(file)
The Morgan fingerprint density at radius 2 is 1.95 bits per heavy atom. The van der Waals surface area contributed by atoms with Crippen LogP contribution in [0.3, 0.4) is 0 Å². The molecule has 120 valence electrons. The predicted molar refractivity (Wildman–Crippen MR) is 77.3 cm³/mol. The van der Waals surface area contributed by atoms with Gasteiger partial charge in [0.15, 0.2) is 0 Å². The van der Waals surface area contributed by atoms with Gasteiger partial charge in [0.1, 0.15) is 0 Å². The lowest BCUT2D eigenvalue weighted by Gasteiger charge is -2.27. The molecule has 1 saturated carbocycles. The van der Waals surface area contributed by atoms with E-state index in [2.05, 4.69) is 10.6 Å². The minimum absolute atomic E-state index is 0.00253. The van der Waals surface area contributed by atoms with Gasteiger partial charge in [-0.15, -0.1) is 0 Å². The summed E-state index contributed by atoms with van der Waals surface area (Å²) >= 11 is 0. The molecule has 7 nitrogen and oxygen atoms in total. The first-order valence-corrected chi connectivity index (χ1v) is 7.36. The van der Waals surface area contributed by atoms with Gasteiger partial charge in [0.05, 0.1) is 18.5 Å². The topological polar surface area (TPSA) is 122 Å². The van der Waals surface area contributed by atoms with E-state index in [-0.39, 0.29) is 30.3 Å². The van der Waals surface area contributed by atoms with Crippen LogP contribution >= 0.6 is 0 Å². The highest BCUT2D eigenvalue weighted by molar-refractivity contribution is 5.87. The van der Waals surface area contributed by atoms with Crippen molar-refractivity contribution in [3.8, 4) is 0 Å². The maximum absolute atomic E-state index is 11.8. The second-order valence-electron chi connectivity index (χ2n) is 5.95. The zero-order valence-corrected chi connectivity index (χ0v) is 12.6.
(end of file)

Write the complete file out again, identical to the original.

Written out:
The Morgan fingerprint density at radius 2 is 1.95 bits per heavy atom. The van der Waals surface area contributed by atoms with Crippen LogP contribution in [0.3, 0.4) is 0 Å². The molecule has 120 valence electrons. The predicted molar refractivity (Wildman–Crippen MR) is 77.3 cm³/mol. The van der Waals surface area contributed by atoms with Gasteiger partial charge in [0.15, 0.2) is 0 Å². The van der Waals surface area contributed by atoms with Gasteiger partial charge in [0.1, 0.15) is 0 Å². The lowest BCUT2D eigenvalue weighted by Gasteiger charge is -2.27. The molecule has 1 saturated carbocycles. The van der Waals surface area contributed by atoms with E-state index in [2.05, 4.69) is 10.6 Å². The minimum absolute atomic E-state index is 0.00253. The van der Waals surface area contributed by atoms with Gasteiger partial charge in [-0.15, -0.1) is 0 Å². The summed E-state index contributed by atoms with van der Waals surface area (Å²) >= 11 is 0. The molecule has 7 nitrogen and oxygen atoms in total. The first-order valence-corrected chi connectivity index (χ1v) is 7.36. The van der Waals surface area contributed by atoms with Gasteiger partial charge in [0.05, 0.1) is 18.5 Å². The topological polar surface area (TPSA) is 122 Å². The van der Waals surface area contributed by atoms with E-state index in [-0.39, 0.29) is 30.3 Å². The van der Waals surface area contributed by atoms with Crippen LogP contribution >= 0.6 is 0 Å². The highest BCUT2D eigenvalue weighted by molar-refractivity contribution is 5.87. The van der Waals surface area contributed by atoms with Crippen molar-refractivity contribution in [3.8, 4) is 0 Å². The maximum absolute atomic E-state index is 11.8. The second-order valence-electron chi connectivity index (χ2n) is 5.95. The zero-order valence-corrected chi connectivity index (χ0v) is 12.6.